TAMPA – The Montreal Canadiens are determined not to let their season end this quickly.
The Canadiens controlled most of the play in Game 3 of their Eastern Conference Second Round series on Wednesday, but they were stunned when Tyler Johnson's goal with 1.1 seconds remaining in regulation gave the Tampa Bay Lightning a 2-1 victory and a 3-0 lead in the best-of-7 series.
The Canadiens are facing the prospect of being swept as they prepare Game 4 at Amalie Arena on Thursday (7 p.m. ET; NBCSN, SN, TVA Sports). The quick turnaround means they can't dwell on the deflating loss.
"Good thing we don't have much time to think about it," defenseman P.K. Subban said, "so we got to come back tomorrow ready to keep our season alive."
The Canadiens played like a desperate team Wednesday. They held the Lightning to three shots in the second period and limited them to three shots while killing all three Tampa Bay power plays. When Brendan Gallagher battled in front of the net and knocked in a rebound for the game-tying goal at 10:03 of the third period, it appeared that Montreal had finally seized the momentum.
Instead, Johnson's beat-the-clock goal put the Canadiens one loss from an early summer. They'll have less than 24 hours to regroup, and they need a win to send the series back to Bell Centre.
Forward Max Pacioretty was clearly stunned and frustrated by the loss, but he still believes that this series is up for grabs and said it's not tough to stay positive after the Canadiens' effort in Game 3.
"We have a special group in this room, and we've faced a lot of adversity this year," Pacioretty said. "This is obviously one of the biggest times where we have to face it and be strong but you can't do that individually, you have to do it as a group."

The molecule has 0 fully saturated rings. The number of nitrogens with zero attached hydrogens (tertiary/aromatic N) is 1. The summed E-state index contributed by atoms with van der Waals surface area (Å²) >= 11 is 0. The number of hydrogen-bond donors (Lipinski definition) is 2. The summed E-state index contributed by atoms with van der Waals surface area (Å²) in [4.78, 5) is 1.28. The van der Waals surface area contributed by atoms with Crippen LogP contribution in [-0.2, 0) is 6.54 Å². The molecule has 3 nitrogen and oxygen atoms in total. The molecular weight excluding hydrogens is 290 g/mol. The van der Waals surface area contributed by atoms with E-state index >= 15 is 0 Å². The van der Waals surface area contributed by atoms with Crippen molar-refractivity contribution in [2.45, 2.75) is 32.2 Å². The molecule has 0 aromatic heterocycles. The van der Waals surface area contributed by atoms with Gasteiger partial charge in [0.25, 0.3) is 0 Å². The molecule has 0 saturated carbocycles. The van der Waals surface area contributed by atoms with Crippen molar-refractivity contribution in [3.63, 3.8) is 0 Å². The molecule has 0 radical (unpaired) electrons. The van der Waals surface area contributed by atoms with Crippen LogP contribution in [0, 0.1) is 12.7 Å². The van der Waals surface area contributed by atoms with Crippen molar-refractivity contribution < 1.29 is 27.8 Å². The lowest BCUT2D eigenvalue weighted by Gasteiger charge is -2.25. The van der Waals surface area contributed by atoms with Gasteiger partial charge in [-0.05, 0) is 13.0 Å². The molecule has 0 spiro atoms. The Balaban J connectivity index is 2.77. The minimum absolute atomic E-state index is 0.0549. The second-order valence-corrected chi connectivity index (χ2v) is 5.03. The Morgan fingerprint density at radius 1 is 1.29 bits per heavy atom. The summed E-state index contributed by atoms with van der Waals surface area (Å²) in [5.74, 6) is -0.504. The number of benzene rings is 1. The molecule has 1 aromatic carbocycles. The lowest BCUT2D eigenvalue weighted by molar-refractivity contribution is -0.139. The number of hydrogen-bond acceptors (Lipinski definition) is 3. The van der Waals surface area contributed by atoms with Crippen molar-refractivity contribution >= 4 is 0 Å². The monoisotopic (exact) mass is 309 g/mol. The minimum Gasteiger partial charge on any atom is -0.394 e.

What made the loss sting even more was that the Canadiens did so many things right. Even after falling behind 1-0 on Alex Killorn's goal at 12:00 of the first period, there was no panic as Montreal continued to press and create scoring chances.
The Canadiens held a 31-19 advantage in shots on goal and a 69-41 advantage in shot attempts. They won 52 percent of the faceoffs. The penalty-kill was filling lanes so well the Lightning's power play was forced to cycle the puck while trying to find an open shooting lane.
But that wasn't enough. Shots that could have been goals hit posts or were gobbled up by Lightning goaltender Ben Bishop. Loose pucks and rebounds in front of the net slithered away or bounced just out of reach.
"There's always more you can do when you don't win and you only score one goal," Pacioretty said. "But you find a way to stay positive and play that way tomorrow."
Subban feels the Canadiens can't worry about unlucky bounces or their frustration will continue to mount.
"I think if you have the right mindset and focusing on things you can control, you don't have time to dwell on bounces," Subban said. "We created scoring chances, we had opportunities to score and it didn't go in for us, but we stuck to the game plan. I thought we did a good job building momentum but this is the playoffs, and all it takes is one turnover and that could be the game.
"Sometimes you're on the good end of it, sometimes you're on the bad and we got the bad end tonight."
Coach Michel Therrien didn't want to talk about any mistakes that led to Johnson's goal. His concern is getting the same kind of performance from his team Thursday, with a different result. If he can do that, the Canadiens will get on a plane back to Montreal and a chance to extend the series in front of their own fans.
"I don't want to talk about the mistake," Therrien said. "We're not here to point fingers and that's the last thing I want to do. I'd rather concentrate on the work ethic the guys showed. The only thing we're looking for is to try to bring the series back to Montreal."